The treatment of Assange helps me not forget how prissy and prudish politically correct thinking has made societies in the developed world. Assange is a journalist and journalism was always something of a disreputable profession. I remember when I was with my Dad and he met some of his colleagues they would exchange scurrilous gossip that could never be printed in the 1960s, with little concession being made for my youth. They’d talk about the Prime ministers wife and her long time lover, a colimnist for The Times, wondering at a time when homosexuality was still illegal in Britain whether Prime Minister MacMillan was ‘ queer’ and had a ‘lavender marriage’. It was all fascinating to me.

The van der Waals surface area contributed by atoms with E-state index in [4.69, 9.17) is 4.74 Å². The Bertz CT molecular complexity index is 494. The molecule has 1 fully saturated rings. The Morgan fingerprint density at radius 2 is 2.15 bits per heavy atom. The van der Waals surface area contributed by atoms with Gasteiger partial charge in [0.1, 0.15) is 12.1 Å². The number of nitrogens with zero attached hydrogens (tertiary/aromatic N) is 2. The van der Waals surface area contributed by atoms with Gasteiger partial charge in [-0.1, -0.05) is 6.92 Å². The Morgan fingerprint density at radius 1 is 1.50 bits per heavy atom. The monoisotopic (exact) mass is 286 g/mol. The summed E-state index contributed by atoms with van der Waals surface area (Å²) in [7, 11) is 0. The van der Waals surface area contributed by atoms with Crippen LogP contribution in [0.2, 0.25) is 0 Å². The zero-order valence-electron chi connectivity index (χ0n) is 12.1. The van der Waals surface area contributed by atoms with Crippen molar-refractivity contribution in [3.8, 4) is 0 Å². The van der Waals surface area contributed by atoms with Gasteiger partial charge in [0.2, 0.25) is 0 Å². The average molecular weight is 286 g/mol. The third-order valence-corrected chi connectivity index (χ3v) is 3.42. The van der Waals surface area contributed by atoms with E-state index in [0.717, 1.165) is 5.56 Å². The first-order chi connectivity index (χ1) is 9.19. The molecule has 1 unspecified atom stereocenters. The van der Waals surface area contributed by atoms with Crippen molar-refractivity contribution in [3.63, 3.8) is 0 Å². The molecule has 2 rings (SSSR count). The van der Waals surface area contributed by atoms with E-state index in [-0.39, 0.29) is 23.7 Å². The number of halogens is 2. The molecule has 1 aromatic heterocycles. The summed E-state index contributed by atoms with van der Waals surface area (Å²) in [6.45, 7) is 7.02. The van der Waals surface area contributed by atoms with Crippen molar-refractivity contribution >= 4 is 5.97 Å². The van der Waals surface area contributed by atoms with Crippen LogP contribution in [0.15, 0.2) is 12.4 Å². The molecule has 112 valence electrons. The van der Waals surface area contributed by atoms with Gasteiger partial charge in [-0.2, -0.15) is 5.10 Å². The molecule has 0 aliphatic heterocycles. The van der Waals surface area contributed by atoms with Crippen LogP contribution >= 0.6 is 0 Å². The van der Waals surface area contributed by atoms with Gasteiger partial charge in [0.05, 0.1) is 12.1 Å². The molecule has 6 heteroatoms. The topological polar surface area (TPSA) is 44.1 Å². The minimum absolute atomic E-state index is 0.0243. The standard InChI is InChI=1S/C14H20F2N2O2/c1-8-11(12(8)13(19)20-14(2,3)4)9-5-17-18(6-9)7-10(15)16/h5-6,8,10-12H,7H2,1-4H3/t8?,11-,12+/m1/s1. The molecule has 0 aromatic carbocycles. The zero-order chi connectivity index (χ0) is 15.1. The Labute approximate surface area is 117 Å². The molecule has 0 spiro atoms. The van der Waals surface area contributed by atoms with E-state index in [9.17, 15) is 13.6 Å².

In those days, before breath tests and such, the test of sobriety was the ability to walk in a straight line. Dad used to say that most days, after lunch, a reporter named George Morrison couldn’t even stand up in a straight line and yet he’d get in his car and drive off in pursuit of a story.
I don’t know if any of those guys had personal hygiene issue or kept anally incontinent cats but I understood those colourful characters, all of whom had seen a lot of life, didn’t have any time for social climbers or for pious or self righteous hypocrites. And I know they were far better storytellers than any in the major news media today.
The efforts to silence Julian Assange are part of a bigger plan, to completely contol information available to the public. A few years ago I had a blog called Samizdat on my friends list, named after the Samizdat literature in The Soviet union, a way of distributing banned books. They are still going — Samizdata. How prescient were they in choosing that name? It often seems it will not be long before we will have to pass our work around on data CDs, memory sticks and SD ram.